Tiangong-1 readies for launch in China this week

SHENZHEN CHINA, September 27, 2011 – The long march to space continues for China as it stalls in the United States.  In today’s Shenzhen Daily, as I read it at the airport, the headline reads: Tiangong-1 launch planned at 9:16 p.m. on Thursday.   I am happy that the world is not giving up on space exploration because there is much to learn, much to achieve, and a host of new technologies to bring to life which will have a significant effect on our lives in the next 20 to 30 year.

I am unhappy because the International Space Station is in serious trouble if we don’t get a reliable launch system to keep it supplied, and to keep the crew exchange on a regular schedule.

In a News Discovery article titled “China Starts Work on Its Own Space Hangout” Gregory Kulacki, China Program manager at the Union of Concerned Scientists, told Discovery News that “I imagine it will have some impact on how people think about the U.S. space program, but I don’t think it will have any impact on the Obama administration’s plans”

The three trillion dollar spending spree of the first two years of the Obama administration all but guaranties that the United States which up till now had the lead in space technology will see a significant and meaningful challenge from the Chinese space program due to lack of funds for the near future.

The 16 trillion dollar debt the United States will climb to by the time the next presidential election is held will be a heavy anchor around the entrepreneurial scientific spirit that drives NASA’s budget.  NASA can say that they are “re-tooling” the manned space flight program, but the reality is that if the US does not control its spending, and does it quickly there will not be enough funding to let NASA implement its programs.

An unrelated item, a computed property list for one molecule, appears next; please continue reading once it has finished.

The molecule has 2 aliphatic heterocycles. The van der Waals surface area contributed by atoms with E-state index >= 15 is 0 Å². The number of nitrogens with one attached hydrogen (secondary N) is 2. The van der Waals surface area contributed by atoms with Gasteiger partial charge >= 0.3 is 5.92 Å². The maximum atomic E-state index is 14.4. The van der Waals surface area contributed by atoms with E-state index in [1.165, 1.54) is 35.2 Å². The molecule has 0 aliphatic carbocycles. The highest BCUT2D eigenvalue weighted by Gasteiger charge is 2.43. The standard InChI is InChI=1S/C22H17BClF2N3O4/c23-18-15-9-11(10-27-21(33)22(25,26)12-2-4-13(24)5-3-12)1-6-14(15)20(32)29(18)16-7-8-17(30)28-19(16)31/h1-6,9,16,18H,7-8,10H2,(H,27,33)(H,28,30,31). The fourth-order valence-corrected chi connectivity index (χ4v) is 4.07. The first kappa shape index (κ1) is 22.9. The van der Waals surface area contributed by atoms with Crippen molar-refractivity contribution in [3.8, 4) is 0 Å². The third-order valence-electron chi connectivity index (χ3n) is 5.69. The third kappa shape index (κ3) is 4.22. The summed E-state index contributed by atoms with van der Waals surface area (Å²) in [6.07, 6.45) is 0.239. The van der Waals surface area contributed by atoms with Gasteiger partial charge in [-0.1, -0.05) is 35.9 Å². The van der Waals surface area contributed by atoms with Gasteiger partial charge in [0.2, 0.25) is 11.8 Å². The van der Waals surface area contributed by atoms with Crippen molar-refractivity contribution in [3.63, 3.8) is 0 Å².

I remember as a child reading that we’d be in Mars by the late 1990’s.  All we managed to do by then was crater one probe, lose another that probably cratered as well, and then we got to see great pictures and scientific research from two amazing rovers.  Yet, rovers are not men and we are still not planning seriously to land a man in Mars any time soon.

Tiangong-1 is a test bed for learning the necessary skills to remotely control and dock two spaceships.  While some may quickly say that the US is far beyond that, the truth is that the learning curve is far steeper and shorter the third time around.  The US and Russia figured it out but had nothing to use for reference.  China on the other hand can easily use the building blocks laid by its predecessors and improve upon it in shorter time and at a lower cost.  The end result is that China is taking the steps necessary to become a technological leader.  Whether they succeed or not will depend on a number of variables that are not relevant to this article; but the fact that they are moving quickly in the direction is worthy of note.

Today on the way to the airport I was talking to an entrepreneur here in China.  He and his brother started a company in 1998, have seen hard times, but are climbing the business ladder once again.  After touring their facility I told him that his company was a no frills, no nonsense concern and I had enjoyed the opportunity to tour the facility.

He looked at me and said “we don’t have fancy equipment or technology; we don’t have the money other’s do.”   I thought for a moment about what he said and the replied “miss spent money adds no value to a company.”  That is true of a country as well.  Since 2008 the United States has squandered wealth annually that is larger than most countries GDP.

As we prepare for the next election, only 13 months and a few days away, we better be prepared to make the tough decisions that will set the country on a fiscally conservative path to recovery.  We cannot squander another fortune on ineffective boondoggles that waste money and add no value.

Respectfully submitted,
The Lee’s Summit Conservative